Bohannan: "Mariannette Miller-Meeks is not telling the truth when she says that this (supporting abortions for rape, incest or mother’s health) has been her position all along. The fact is that she has sponsored not one, but two, nationwide abortion bans, one of which is called a life at conception bill, which bans all abortions from the moment of conception with no exceptions at all including not for rape, incest or to save the life of the mother."
In early September, Miller-Meeks co-sponsored a bill that would cut off abortion access after 15 weeks, except for rape, incest or if the pregnant patient’s life or health is at risk.
Miller-Meeks co-sponsored the February 2022 Life at Conception Act that Bohannan cited. That act would grant equal protection for the right to life of a born and preborn human. "The terms ‘human person’ and ‘human being’ include each and every member of the species homo sapiens at all stages of life, including the moment of fertilization, cloning or other moment at which an individual member of the human species comes into being," the bill states.
The act does not mention rape, incest or mother’s health but says it should not be seen as authorizing the prosecution of women who have an abortion.
Miller-Meeks also co-sponsored earlier this year a January bill that would prohibit abortions, with the exception of rape, incest or mother’s health, from being classified a medical procedure that could qualify for a health savings account tax credit.
Another abortion-related bill she co-sponsored was the SAVE Mom and Babies Act of 2021, which would have prohibited the federal government from approving any new abortion drugs and increased regulations on previously approved drugs. Other abortion-related legislation she has co-sponsored are a bill to prohibit government discrimination against health care providers who refuse to participate in an abortion procedure, a resolution that requires accurate abortion statistic reporting, and a bill that dealt only with a funding matter: prohibiting the use of federal funds for a Health and Human Services Reproductive Healthcare Access Task Force.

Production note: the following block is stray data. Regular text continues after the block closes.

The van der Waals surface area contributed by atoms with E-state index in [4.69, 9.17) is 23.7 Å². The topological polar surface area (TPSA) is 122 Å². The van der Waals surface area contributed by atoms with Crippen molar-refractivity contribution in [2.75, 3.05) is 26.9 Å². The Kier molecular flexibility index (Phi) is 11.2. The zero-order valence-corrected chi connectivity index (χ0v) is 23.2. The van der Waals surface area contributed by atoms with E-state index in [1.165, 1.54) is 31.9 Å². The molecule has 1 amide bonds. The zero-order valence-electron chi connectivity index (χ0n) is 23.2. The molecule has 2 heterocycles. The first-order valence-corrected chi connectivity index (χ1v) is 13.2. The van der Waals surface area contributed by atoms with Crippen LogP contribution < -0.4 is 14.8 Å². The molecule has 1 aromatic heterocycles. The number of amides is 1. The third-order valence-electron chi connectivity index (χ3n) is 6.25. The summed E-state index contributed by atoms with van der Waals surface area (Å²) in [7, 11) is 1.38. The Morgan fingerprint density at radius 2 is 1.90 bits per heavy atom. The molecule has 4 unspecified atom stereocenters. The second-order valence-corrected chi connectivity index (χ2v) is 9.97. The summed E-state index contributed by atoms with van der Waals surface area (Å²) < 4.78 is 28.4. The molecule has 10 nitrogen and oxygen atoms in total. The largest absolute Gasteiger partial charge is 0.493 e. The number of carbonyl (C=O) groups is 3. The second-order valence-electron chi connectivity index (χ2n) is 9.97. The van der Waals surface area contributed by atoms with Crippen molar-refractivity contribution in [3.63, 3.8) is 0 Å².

None of the bills has passed the House.
Miller-Meeks said at the debate with Bohannan she favored the U.S. Supreme Court’s June 24 Dobbs v. Jackson decision that struck down Roe v. Wade provisions for legal abortion.
Miller-Meeks: "I think what is extreme and terrible are all of the House Democrats voting for a bill that would permit abortion up until the time of birth. That is what they voted for, all of the Democrats."
Miller-Meeks had made this claim before and we rated it as being Mostly False after she stated it in a July 17 newsletter. She is referring to the Women’s Health Protection Act of 2022, which says states could not stop health care providers from offering abortions before fetal viability, which generally is around 24 weeks into pregnancy. It adds that states could restrict health care providers from providing abortions after fetal viability, but only "when, in the good-faith medical judgment of the treating health care provider, continuation of the pregnancy would pose a risk to the pregnant patient’s life or health."
Miller-Meeks voted "no" when the House approved the bill 219-210 and sent it to the Senate, where no action has been taken.
Our reading of the bill, which we reported in the previous story, shows the bill permits abortion up until delivery, but only if deemed necessary to protect a patient’s life, and does not explicitly require that states keep the abortion legal in all cases past the point of fetal viability.
Bohannan: "She (Miller-Meeks) talks a lot about the deficit but the fact is she voted against the one bill that was a major reduction in the deficit in a decade when we had the opportunity to reduce the deficit for the first time in a decade, she voted against."
On Aug. 12, voted nay on H.R. 5376, the Inflation Reduction Act of 2022, which became law Aug. 16. The Congressional Budget Office estimates that the Inflation Reduction Act is expected to result in a net spending decrease of $58.1 billion from 2022 to 2031.
In a press release, Miller-Meeks said she voted no because the U.S. "is facing skyrocketing inflation and our economy has been thrown into a recession. Now is not the time to pass a $740 billion spending bill, let alone one filled with partisan priorities." Miller-Meeks also objected to the bill’s provision for hiring 87,000 Internal Revenue Service agents.
The last law to lower the deficit in a large way was the Budget Control Act of 2011 during the Obama administration.
Miller-Meeks: "Gasoline prices have come down a little bit because gasoline was released from the Strategic Petroleum Reserve and because demand is down."